If you think about it, Halloween kicks off the holiday season. During this busy time of year beer, wine and other alcoholic beverages are plentiful. Many of us imbibe a little more than usual with the hope of enhancing our holiday cheer. Although I have had many opportunities to become a beer drinker, I have never acquired a taste for it. My category of choice would be “wine consumer-wannabe expert”.
So why am I writing a post on beer? Because I am intrigued by a growing movement to make eco-conscious beer. Spending some time this past summer with one of my favorite beer loving friends, I was able to learn a lot about this growing trend in the beer industry. Many brewers are attempting to address issues such as climate change, energy security, and sustainability. Here are a few of the many taking the lead in the ‘green’ brewery movement:
6 ECO-FRIENDLY BREWERIES
- New Belgium Brewery in Fort Collins, Colorado– All I can say is this company totally rocks in greenness. New Belgium, by vote of its employee owners, switched to wind power electricity. Wind energy provides an alternative to fossil fuels-it is a renewable resource, widely distributed, clean, and produces no greenhouse gas emissions during operation. New Belgium also donates 1% of their revenue to environmental non-profits, recycles waste products, uses green design throughout their building and gives bicycles to its employees after they’ve been employed for a year. Their beer is to die for….according to those in the know. Oh, and they have a Groovy Goods category…..pushing this company to the top of my Groovy Green list.
- Full Sail Brewing Company in Hood River Oregon-While average breweries consume 6 to 8 gallons of water per gallon of beer produced, Full Sail reduced their consumption to an impressive 3.45 gallons. It is also pretty cool to be an employee of this employee owned company that has compressed their work week into four 10-hour shifts, reducing power consumption and water use by 20%. Full Sail has installed energy efficient lighting and air compressors which reduce energy usage. They also use local grains and hops to produce their delicious brew.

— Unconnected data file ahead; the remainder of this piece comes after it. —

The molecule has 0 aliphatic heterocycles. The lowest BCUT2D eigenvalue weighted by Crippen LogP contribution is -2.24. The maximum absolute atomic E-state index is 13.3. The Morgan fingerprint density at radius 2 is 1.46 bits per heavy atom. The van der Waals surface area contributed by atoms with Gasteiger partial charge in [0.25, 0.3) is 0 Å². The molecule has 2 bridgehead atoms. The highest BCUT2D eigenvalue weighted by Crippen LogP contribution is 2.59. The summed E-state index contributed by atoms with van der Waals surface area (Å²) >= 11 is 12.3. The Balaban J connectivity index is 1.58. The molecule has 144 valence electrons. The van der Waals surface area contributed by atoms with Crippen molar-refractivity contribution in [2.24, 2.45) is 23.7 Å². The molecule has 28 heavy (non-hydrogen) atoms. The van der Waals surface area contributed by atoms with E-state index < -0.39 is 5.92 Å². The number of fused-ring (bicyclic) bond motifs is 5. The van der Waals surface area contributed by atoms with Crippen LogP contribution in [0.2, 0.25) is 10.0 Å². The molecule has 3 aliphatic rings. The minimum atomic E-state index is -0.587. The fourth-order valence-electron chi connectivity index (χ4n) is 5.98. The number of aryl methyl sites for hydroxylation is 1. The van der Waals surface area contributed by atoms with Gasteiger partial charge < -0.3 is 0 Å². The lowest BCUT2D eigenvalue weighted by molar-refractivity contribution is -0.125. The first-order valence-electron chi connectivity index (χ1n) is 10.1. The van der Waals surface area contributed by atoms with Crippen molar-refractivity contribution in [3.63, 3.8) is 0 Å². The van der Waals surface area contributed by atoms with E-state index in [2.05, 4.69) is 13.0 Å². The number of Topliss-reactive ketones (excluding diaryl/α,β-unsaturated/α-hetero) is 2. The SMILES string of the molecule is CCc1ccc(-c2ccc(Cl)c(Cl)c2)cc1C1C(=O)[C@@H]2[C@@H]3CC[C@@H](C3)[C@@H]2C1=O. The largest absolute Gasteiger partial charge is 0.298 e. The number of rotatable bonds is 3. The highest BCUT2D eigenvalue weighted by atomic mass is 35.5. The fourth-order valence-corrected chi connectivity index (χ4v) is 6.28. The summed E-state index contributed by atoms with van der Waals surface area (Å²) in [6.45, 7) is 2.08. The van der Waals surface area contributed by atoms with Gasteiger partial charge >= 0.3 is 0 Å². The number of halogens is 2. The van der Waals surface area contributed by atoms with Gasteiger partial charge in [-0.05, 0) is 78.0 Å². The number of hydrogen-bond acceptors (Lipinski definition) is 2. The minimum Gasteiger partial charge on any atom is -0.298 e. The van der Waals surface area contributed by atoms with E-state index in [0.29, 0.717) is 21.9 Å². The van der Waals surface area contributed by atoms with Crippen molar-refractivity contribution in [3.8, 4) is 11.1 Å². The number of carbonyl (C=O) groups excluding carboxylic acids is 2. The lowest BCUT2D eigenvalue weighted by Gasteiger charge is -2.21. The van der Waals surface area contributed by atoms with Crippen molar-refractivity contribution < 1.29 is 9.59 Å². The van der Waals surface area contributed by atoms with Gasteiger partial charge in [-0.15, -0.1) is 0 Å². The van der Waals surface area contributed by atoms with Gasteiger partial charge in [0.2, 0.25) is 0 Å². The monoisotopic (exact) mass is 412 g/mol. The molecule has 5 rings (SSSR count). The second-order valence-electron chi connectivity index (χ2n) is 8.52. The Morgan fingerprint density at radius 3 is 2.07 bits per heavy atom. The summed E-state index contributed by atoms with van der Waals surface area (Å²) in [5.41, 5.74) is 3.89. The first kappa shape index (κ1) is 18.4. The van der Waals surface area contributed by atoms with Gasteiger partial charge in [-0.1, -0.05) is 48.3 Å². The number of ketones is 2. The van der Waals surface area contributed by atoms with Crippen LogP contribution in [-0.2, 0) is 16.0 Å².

- Brooklyn Brewery in Brooklyn, New York–They obtain 100 percent of their energy from wind-first brewery in NYC for this. The brewery pays the Con Edison power company for the 285,000 kilowatt-hours it uses off the grid annually to be replaced with energy from an upstate wind farm. Each year, Brooklyn Brewery’s commitment to clean energy saves the atmosphere from 335,000 pounds of carbon dioxide, 1,500 pounds of sulfur dioxide, and 500 pounds of nitrogen oxide that would otherwise be emitted.
- Lakefront Brewery in Milwaukee, Wisconsin–Lakefront Brewery is the country’s oldest certified organic brewery. They donate approximately 15,000 lbs./week of spent grain and nutrient rich soil that provides growing power for an inner city farm. Currently 5% of Lakefront Brewery’s power is derived from wind power.
- Alaskan Brewing Company in Juneau, Alaska–They reuse at least as much waste and emissions as they produce. Alaskan Brewing donates 1% of proceeds from Alaskan IPA to promote the health and sustainability of the Pacific Ocean and its coastlines. This effort is called the Coastal CODE because Clean Oceans Depend on Everyone.
- Great Lakes Brewing Company in Cleveland, Ohio-To help reduce their carbon footprint their beer delivery truck and “Fatty Wagon” shuttle bus run on straight vegetable oil – a renewable fuel made from their reclaimed and filtered restaurant oil. They have entered into what’s referred to as a “closed loop” recycling system. Everything that would be considered waste is used somewhere else within the brewery or the surrounding community –for example local farmers reuse Great Lakes Brewery grains to feed their livestock.
Drink Your Beer in an Eco-Friendly Growler
Don’t know what a growler is-you’re not alone. The New York Times calls beer drinking in a growler the beer accessory of the moment. Growlers are reusable, refillable jugs that some breweries will fill with freshly brewed beer and sell. You can take a growler home, drink up, wash the jug, and take it back to be refilled or returned.
Have you tried any of these beers-or any other eco-friendly brews?
Now that you know all about ‘green’ beer stay tuned for info on a very cool company, Rotorcaps, that reuses beer bottle caps to make super funky jewelry.
You must be in compliance with your state’s legal drinking age to try any of these brews. Also, please remember to drink responsibly.